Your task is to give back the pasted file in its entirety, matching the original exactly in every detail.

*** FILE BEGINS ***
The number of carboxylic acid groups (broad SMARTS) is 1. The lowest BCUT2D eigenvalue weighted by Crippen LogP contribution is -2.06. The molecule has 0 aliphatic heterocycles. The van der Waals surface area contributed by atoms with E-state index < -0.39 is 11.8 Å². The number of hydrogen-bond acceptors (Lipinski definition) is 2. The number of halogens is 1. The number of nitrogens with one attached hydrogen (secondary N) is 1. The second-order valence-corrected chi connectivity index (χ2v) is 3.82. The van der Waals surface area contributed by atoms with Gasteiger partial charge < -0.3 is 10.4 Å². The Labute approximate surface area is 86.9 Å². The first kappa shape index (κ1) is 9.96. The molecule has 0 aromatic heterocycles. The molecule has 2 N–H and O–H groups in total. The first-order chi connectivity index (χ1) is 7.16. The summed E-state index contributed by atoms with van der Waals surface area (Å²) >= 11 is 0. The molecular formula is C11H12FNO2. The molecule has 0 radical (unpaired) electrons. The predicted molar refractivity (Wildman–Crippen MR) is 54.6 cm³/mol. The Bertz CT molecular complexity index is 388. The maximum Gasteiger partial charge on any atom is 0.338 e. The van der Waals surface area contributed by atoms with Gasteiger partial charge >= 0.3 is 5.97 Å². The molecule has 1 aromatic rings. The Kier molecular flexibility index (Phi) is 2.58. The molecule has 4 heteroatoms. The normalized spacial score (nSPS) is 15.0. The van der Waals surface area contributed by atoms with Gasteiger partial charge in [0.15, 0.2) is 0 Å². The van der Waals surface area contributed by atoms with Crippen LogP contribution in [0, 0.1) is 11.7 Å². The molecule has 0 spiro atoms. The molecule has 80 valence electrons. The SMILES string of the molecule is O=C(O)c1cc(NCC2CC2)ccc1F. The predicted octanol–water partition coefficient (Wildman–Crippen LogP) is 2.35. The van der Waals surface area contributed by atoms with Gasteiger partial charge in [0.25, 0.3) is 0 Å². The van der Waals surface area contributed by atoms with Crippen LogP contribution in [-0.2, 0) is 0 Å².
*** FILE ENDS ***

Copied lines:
The number of carboxylic acid groups (broad SMARTS) is 1. The lowest BCUT2D eigenvalue weighted by Crippen LogP contribution is -2.06. The molecule has 0 aliphatic heterocycles. The van der Waals surface area contributed by atoms with E-state index < -0.39 is 11.8 Å². The number of hydrogen-bond acceptors (Lipinski definition) is 2. The number of halogens is 1. The number of nitrogens with one attached hydrogen (secondary N) is 1. The second-order valence-corrected chi connectivity index (χ2v) is 3.82. The van der Waals surface area contributed by atoms with Gasteiger partial charge < -0.3 is 10.4 Å². The Labute approximate surface area is 86.9 Å². The first kappa shape index (κ1) is 9.96. The molecule has 0 aromatic heterocycles. The molecule has 2 N–H and O–H groups in total. The first-order chi connectivity index (χ1) is 7.16. The summed E-state index contributed by atoms with van der Waals surface area (Å²) >= 11 is 0. The molecular formula is C11H12FNO2. The molecule has 0 radical (unpaired) electrons. The predicted molar refractivity (Wildman–Crippen MR) is 54.6 cm³/mol. The Bertz CT molecular complexity index is 388. The maximum Gasteiger partial charge on any atom is 0.338 e. The van der Waals surface area contributed by atoms with Gasteiger partial charge >= 0.3 is 5.97 Å². The molecule has 1 aromatic rings. The Kier molecular flexibility index (Phi) is 2.58. The molecule has 4 heteroatoms. The normalized spacial score (nSPS) is 15.0. The van der Waals surface area contributed by atoms with Gasteiger partial charge in [0.15, 0.2) is 0 Å². The van der Waals surface area contributed by atoms with Crippen LogP contribution in [0, 0.1) is 11.7 Å². The molecule has 0 spiro atoms. The molecule has 80 valence electrons. The SMILES string of the molecule is O=C(O)c1cc(NCC2CC2)ccc1F. The predicted octanol–water partition coefficient (Wildman–Crippen LogP) is 2.35. The van der Waals surface area contributed by atoms with Gasteiger partial charge in [0.25, 0.3) is 0 Å². The van der Waals surface area contributed by atoms with Crippen LogP contribution in [-0.2, 0) is 0 Å².